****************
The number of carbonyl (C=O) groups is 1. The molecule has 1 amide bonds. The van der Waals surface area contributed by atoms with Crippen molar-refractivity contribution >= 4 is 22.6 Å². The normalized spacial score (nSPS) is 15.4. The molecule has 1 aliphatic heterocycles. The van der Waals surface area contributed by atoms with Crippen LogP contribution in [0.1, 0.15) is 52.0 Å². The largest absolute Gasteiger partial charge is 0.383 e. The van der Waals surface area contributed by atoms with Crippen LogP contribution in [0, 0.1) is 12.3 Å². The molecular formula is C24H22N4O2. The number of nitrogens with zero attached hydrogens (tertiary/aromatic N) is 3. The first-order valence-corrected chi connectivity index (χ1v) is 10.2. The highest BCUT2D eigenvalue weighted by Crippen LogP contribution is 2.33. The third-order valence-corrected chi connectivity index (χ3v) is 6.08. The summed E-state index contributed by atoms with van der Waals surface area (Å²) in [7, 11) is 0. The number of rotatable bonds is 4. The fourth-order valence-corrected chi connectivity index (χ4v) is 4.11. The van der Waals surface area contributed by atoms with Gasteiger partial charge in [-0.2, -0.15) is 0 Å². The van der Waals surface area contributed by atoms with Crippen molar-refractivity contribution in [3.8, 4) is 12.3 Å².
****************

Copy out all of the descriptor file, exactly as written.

The number of carbonyl (C=O) groups is 1. The molecule has 1 amide bonds. The van der Waals surface area contributed by atoms with Crippen molar-refractivity contribution >= 4 is 22.6 Å². The normalized spacial score (nSPS) is 15.4. The molecule has 1 aliphatic heterocycles. The van der Waals surface area contributed by atoms with Crippen LogP contribution in [0.1, 0.15) is 52.0 Å². The largest absolute Gasteiger partial charge is 0.383 e. The van der Waals surface area contributed by atoms with Crippen LogP contribution in [0, 0.1) is 12.3 Å². The molecular formula is C24H22N4O2. The number of nitrogens with zero attached hydrogens (tertiary/aromatic N) is 3. The first-order valence-corrected chi connectivity index (χ1v) is 10.2. The highest BCUT2D eigenvalue weighted by Crippen LogP contribution is 2.33. The third-order valence-corrected chi connectivity index (χ3v) is 6.08. The summed E-state index contributed by atoms with van der Waals surface area (Å²) in [7, 11) is 0. The number of rotatable bonds is 4. The fourth-order valence-corrected chi connectivity index (χ4v) is 4.11. The van der Waals surface area contributed by atoms with Gasteiger partial charge in [-0.2, -0.15) is 0 Å². The van der Waals surface area contributed by atoms with Crippen molar-refractivity contribution in [3.8, 4) is 12.3 Å².